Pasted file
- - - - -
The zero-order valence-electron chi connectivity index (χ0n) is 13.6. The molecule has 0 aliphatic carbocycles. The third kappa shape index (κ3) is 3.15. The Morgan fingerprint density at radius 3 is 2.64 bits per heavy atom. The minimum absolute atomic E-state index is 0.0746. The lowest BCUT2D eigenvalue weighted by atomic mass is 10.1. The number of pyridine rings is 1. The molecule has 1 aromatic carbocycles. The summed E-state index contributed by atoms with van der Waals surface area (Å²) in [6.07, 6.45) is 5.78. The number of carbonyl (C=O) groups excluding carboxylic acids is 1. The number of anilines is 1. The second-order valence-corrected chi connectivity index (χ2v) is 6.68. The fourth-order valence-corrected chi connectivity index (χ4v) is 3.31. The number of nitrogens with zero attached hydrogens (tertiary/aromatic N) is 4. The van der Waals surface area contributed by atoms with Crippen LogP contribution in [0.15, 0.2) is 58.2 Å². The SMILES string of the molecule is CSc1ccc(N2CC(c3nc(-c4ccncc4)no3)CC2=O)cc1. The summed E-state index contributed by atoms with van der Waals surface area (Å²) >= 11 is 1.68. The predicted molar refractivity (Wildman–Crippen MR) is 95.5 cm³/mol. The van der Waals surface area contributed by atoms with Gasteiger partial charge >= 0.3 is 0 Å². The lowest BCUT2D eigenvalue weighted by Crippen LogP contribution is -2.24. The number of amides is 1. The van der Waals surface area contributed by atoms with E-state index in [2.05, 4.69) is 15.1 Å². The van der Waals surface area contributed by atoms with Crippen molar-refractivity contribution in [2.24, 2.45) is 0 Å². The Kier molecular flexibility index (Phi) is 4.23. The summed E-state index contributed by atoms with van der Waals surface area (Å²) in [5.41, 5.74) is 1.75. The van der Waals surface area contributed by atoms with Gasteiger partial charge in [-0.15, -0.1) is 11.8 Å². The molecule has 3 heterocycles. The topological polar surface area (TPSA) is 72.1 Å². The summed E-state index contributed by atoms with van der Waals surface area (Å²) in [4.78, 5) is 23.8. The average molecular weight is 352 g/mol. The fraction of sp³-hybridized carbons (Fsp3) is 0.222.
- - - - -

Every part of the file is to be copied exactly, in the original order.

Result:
The zero-order valence-electron chi connectivity index (χ0n) is 13.6. The molecule has 0 aliphatic carbocycles. The third kappa shape index (κ3) is 3.15. The Morgan fingerprint density at radius 3 is 2.64 bits per heavy atom. The minimum absolute atomic E-state index is 0.0746. The lowest BCUT2D eigenvalue weighted by atomic mass is 10.1. The number of pyridine rings is 1. The molecule has 1 aromatic carbocycles. The summed E-state index contributed by atoms with van der Waals surface area (Å²) in [6.07, 6.45) is 5.78. The number of carbonyl (C=O) groups excluding carboxylic acids is 1. The number of anilines is 1. The second-order valence-corrected chi connectivity index (χ2v) is 6.68. The fourth-order valence-corrected chi connectivity index (χ4v) is 3.31. The number of nitrogens with zero attached hydrogens (tertiary/aromatic N) is 4. The van der Waals surface area contributed by atoms with Crippen LogP contribution in [0.15, 0.2) is 58.2 Å². The SMILES string of the molecule is CSc1ccc(N2CC(c3nc(-c4ccncc4)no3)CC2=O)cc1. The summed E-state index contributed by atoms with van der Waals surface area (Å²) >= 11 is 1.68. The predicted molar refractivity (Wildman–Crippen MR) is 95.5 cm³/mol. The van der Waals surface area contributed by atoms with Gasteiger partial charge >= 0.3 is 0 Å². The lowest BCUT2D eigenvalue weighted by Crippen LogP contribution is -2.24. The number of amides is 1. The van der Waals surface area contributed by atoms with E-state index in [2.05, 4.69) is 15.1 Å². The van der Waals surface area contributed by atoms with Crippen molar-refractivity contribution in [2.24, 2.45) is 0 Å². The Kier molecular flexibility index (Phi) is 4.23. The summed E-state index contributed by atoms with van der Waals surface area (Å²) in [5.41, 5.74) is 1.75. The van der Waals surface area contributed by atoms with Gasteiger partial charge in [-0.15, -0.1) is 11.8 Å². The molecule has 3 heterocycles. The topological polar surface area (TPSA) is 72.1 Å². The summed E-state index contributed by atoms with van der Waals surface area (Å²) in [4.78, 5) is 23.8. The average molecular weight is 352 g/mol. The fraction of sp³-hybridized carbons (Fsp3) is 0.222.